Friday, February 27, 1987

Stockport County FC

Stockport County 0 Torquay United 0 - Football League, Division Four

Stockport is a large town in Greater Manchester. It lies on elevated ground 7 miles south-east of Manchester city centre, at the point where the rivers Goyt and Tame merge to create the River Mersey. Stockport is the largest settlement in the metropolitan borough of the same name. Historically, most of the town was in Cheshire, but the area to the north of the Mersey was in Lancashire. Stockport in the 16th century was a small town entirely on the south bank of the Mersey, and known for the cultivation of hemp and rope manufacture. No part of Stockport appears in the Doomsday Book of 1086. The area north of the Mersey was part of the hundred of Salford, which was poorly surveyed. Dominating the western approaches to the town is the Stockport Viaduct. Built in 1840, the viaduct's 27 brick arches carry the mainline railways from Manchester to Birmingham and London over the River Mersey. This structure featured as the background in many paintings by L. S. Lowry. Hat making was established in north Cheshire and south-east Lancashire by the 16th century. In the early 19th century the number of hatters in the area began to increase, and a reputation for quality work was created. The London firm of Miller Christy bought out a local firm in 1826. By the latter part of the century hatting had changed from a manual to a mechanised process, and was one of Stockport's primary employers; the area, with nearby Denton, was the leading national centre. Support industries, such as block making, trimmings, and leatherwear, became established. The First World War cut off overseas markets, which established local industries and eroded Stockport's eminence. Even so, in 1932 more than 3000 people worked in the industry, making it the third biggest employer after textiles and engineering. The depression of the 1930s and changes in fashion greatly reduced the demand for hats, and the demand that existed was met by cheaper wool products made elsewhere, for example the Luton area. In 1966, the largest of the regions remaining felt hat manufacturers, Battersby & Co, T & W Lees, J. Moores & Sons, and Joseph Wilson & Sons, merged with Christy & Co to form Associated British Hat Manufacturers, leaving Christy's and Wilson's (at Denton) as the last two factories in production. The Wilson's factory closed in 1980, leaving only the Christy's factory.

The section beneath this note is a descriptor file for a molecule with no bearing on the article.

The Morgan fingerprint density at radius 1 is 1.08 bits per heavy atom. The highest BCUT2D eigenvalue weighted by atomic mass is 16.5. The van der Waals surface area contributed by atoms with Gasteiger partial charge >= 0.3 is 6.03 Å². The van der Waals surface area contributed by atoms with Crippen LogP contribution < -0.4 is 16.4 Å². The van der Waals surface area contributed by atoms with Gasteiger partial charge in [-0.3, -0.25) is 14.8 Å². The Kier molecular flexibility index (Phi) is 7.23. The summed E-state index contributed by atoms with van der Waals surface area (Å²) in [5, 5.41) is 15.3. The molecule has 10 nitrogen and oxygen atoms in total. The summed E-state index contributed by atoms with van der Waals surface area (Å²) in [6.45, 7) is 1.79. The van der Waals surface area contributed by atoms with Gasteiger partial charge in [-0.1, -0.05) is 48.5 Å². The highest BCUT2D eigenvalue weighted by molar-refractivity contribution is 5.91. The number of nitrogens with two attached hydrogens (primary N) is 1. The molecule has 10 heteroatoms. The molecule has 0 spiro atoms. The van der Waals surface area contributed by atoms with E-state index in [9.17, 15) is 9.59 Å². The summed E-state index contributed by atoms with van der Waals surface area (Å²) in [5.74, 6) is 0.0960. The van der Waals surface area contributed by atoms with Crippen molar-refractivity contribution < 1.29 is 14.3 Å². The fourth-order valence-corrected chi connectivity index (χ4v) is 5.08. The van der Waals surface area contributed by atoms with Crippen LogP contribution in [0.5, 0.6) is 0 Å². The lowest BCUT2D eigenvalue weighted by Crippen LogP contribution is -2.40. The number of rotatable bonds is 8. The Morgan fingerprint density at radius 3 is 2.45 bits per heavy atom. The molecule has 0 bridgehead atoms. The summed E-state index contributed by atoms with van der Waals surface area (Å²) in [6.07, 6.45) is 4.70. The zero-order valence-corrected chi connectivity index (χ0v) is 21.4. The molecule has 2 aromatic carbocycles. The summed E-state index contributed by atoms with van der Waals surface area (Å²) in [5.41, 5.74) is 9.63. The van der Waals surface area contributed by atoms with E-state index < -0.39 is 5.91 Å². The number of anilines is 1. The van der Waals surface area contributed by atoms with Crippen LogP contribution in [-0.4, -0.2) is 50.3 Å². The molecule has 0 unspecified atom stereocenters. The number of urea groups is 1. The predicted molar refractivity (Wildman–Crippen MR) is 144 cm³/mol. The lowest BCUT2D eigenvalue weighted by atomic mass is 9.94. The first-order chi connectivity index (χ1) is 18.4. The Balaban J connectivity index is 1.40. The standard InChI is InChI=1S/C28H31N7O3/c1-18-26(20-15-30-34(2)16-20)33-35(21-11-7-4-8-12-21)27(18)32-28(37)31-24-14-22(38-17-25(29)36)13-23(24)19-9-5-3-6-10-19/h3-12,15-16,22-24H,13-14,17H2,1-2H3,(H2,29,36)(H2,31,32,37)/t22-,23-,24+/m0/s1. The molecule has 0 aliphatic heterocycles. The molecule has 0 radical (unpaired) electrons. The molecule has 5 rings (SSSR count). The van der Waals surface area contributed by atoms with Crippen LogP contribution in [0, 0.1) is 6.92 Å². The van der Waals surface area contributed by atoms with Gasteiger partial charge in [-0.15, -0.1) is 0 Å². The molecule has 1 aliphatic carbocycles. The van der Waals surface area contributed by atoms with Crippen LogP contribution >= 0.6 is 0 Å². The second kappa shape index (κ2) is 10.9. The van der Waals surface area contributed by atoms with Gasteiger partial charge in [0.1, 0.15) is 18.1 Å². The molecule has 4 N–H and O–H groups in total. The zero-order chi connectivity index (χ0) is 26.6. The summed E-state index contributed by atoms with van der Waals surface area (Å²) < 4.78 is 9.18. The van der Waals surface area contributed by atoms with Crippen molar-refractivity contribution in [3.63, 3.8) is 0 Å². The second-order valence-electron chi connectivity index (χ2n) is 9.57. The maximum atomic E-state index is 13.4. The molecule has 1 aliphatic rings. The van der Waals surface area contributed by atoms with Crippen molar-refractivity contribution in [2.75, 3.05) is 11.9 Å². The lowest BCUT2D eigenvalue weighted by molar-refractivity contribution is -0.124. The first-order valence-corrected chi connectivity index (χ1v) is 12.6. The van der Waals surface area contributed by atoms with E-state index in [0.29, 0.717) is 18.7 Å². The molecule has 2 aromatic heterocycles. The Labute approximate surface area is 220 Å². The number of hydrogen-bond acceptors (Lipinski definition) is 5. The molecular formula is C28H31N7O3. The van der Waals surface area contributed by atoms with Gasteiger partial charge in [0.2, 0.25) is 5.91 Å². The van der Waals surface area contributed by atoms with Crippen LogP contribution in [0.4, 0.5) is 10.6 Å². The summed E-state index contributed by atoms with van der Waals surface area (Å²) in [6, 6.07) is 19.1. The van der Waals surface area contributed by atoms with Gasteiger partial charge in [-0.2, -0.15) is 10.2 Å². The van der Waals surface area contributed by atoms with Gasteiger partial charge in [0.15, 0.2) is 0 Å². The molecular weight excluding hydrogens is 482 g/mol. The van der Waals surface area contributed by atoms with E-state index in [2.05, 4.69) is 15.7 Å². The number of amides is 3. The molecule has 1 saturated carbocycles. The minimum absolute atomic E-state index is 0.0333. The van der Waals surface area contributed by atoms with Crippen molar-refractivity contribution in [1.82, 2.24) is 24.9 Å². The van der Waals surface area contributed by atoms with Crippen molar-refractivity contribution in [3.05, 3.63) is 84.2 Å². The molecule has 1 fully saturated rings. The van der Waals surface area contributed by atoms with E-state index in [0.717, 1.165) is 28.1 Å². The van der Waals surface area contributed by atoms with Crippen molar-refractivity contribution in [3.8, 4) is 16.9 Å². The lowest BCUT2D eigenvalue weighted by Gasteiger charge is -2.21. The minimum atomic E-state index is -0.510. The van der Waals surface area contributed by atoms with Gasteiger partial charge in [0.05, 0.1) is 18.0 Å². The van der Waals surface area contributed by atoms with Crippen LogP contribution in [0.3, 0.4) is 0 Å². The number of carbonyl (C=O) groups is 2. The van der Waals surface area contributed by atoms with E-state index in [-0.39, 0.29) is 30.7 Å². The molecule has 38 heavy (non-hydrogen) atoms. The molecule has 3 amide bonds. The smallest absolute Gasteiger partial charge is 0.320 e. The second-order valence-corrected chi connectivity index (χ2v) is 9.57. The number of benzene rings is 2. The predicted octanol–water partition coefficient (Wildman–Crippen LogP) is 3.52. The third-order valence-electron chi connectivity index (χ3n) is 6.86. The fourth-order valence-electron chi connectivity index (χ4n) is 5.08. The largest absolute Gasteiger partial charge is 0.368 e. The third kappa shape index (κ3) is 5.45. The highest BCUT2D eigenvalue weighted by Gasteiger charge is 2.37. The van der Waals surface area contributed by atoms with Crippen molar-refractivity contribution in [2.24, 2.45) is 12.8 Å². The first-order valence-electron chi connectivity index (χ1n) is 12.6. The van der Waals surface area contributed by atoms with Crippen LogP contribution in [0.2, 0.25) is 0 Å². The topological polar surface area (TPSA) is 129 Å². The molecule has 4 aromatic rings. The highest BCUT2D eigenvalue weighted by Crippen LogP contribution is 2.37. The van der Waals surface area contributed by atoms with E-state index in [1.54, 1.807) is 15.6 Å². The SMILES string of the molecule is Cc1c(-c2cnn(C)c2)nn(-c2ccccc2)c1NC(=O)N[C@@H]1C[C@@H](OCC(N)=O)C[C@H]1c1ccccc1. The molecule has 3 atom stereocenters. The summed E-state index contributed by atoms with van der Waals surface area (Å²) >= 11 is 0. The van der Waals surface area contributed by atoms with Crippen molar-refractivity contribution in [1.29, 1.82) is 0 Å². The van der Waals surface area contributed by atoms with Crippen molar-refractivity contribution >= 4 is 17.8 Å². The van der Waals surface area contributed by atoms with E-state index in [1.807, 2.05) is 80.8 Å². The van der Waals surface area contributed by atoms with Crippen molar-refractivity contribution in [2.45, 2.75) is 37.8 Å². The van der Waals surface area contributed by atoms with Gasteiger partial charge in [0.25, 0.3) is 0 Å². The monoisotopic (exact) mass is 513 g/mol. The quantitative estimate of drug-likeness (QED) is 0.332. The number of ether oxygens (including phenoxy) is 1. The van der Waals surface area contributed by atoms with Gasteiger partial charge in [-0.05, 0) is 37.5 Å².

Edgeley Park

Stockport County FC was formed in 1883 as Heaton Norris Rovers by members of the Wycliffe Congregational Church and played their first recorded game in October the next year. The club adopted 'The Hatters' as their nickname, owing to Stockport's history as the centre of the Victorian hat-making industry, a nickname that is shared with Luton Town. Heaton Norris Rovers originally played home matches at the Heaton Norris Recreation Ground, then at various locations in Stockport until settling at a park on Green Lane, Heaton Norris, in 1889. The nearby Nursery Inn served as the team's home, with players using a barn as changing rooms. The club played in the Lancashire League until 1900. They then gained admission to the Football League Second Division. Stockport's first Football league match was against Leicester Fosse, which ended in a 2-2 draw. In 1902 the club required a larger ground and moved to Edgeley Park, then home of the rugby league club Stockport, who went out of business three years later. The 1950s brought little league success, but were notable for some fine goal scoring by Jack Connor, whose 140 goals in 5 seasons is still a club record, including 13 hat-tricks. When the regional Third Divisions were to be combined into national Third and Fourth Divisions after the 1957–58 campaign, Stockport managed to finish in the top half of the Third Division North and so was placed in the following season's national Third Division. But they only spent one season at this level as Stockport before being demoted. Stockport played in the first ever League Cup competition in 1960–61 beating Carlisle United in the first round. Stockport was eliminated in the second round after a 3-0 defeat against Manchester City. Stockport Survived re-election in the 1964–65 season. After finishing bottom of the league with only 27 points, Stockport was re-elected by gaining 45 votes. During the 1964/65 season then Stockport Chairman Vic Bernard re-introduced the royal blue strip; colours they still play in to this date. Two seasons later Stockport returned to Third Division by winning the Fourth Division, in 1966–67, after gaining 64 points. After being relegated in 1969–70, the following seasons consisted of little other than mediocrity or struggling against re-election.

Edgeley Park

This Pieman visited Edgeley Park on a Friday evening, staying over in Manchester before watching a match at Crewe the following day. It has to be said that the 0-0 draw with Torquay United was not the most entertaining of matches and will not live too long in the memory!

Attendance: 2,437
Programme: 50p

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